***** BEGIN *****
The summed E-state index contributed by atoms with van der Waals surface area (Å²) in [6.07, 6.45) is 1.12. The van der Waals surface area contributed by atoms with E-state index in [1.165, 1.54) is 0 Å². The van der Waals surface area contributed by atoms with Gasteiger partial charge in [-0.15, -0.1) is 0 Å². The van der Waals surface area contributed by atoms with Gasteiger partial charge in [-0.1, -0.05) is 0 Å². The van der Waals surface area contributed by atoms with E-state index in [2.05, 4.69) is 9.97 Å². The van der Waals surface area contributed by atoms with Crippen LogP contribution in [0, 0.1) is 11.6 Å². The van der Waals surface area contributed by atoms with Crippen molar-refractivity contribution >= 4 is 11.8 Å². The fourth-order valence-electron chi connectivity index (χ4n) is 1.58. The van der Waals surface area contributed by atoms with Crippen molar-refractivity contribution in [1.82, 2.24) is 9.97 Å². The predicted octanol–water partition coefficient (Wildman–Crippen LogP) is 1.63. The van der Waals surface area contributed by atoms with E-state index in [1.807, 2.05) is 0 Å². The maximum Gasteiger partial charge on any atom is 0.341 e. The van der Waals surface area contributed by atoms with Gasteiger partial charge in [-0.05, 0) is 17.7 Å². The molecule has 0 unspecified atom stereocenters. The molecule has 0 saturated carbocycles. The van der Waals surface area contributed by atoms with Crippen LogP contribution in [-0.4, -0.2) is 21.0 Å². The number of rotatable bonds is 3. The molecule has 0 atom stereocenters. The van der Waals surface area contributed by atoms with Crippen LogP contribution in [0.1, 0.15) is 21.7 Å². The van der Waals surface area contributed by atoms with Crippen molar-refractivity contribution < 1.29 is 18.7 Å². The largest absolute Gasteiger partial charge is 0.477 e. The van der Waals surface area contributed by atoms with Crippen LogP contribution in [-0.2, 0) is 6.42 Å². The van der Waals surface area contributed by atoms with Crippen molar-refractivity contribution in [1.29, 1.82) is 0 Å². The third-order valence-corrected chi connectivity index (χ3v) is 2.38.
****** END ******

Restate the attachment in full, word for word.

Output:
The summed E-state index contributed by atoms with van der Waals surface area (Å²) in [6.07, 6.45) is 1.12. The van der Waals surface area contributed by atoms with E-state index in [1.165, 1.54) is 0 Å². The van der Waals surface area contributed by atoms with Gasteiger partial charge in [-0.15, -0.1) is 0 Å². The van der Waals surface area contributed by atoms with Gasteiger partial charge in [-0.1, -0.05) is 0 Å². The van der Waals surface area contributed by atoms with E-state index in [2.05, 4.69) is 9.97 Å². The van der Waals surface area contributed by atoms with Crippen LogP contribution in [0, 0.1) is 11.6 Å². The van der Waals surface area contributed by atoms with Crippen molar-refractivity contribution >= 4 is 11.8 Å². The fourth-order valence-electron chi connectivity index (χ4n) is 1.58. The van der Waals surface area contributed by atoms with Crippen molar-refractivity contribution in [1.82, 2.24) is 9.97 Å². The predicted octanol–water partition coefficient (Wildman–Crippen LogP) is 1.63. The van der Waals surface area contributed by atoms with E-state index in [1.807, 2.05) is 0 Å². The maximum Gasteiger partial charge on any atom is 0.341 e. The van der Waals surface area contributed by atoms with Gasteiger partial charge in [-0.05, 0) is 17.7 Å². The molecule has 0 unspecified atom stereocenters. The molecule has 0 saturated carbocycles. The van der Waals surface area contributed by atoms with Crippen LogP contribution in [-0.4, -0.2) is 21.0 Å². The number of rotatable bonds is 3. The molecule has 0 atom stereocenters. The van der Waals surface area contributed by atoms with Crippen LogP contribution in [0.1, 0.15) is 21.7 Å². The van der Waals surface area contributed by atoms with Crippen molar-refractivity contribution < 1.29 is 18.7 Å². The largest absolute Gasteiger partial charge is 0.477 e. The van der Waals surface area contributed by atoms with Crippen LogP contribution in [-0.2, 0) is 6.42 Å². The van der Waals surface area contributed by atoms with Crippen molar-refractivity contribution in [1.29, 1.82) is 0 Å². The third-order valence-corrected chi connectivity index (χ3v) is 2.38.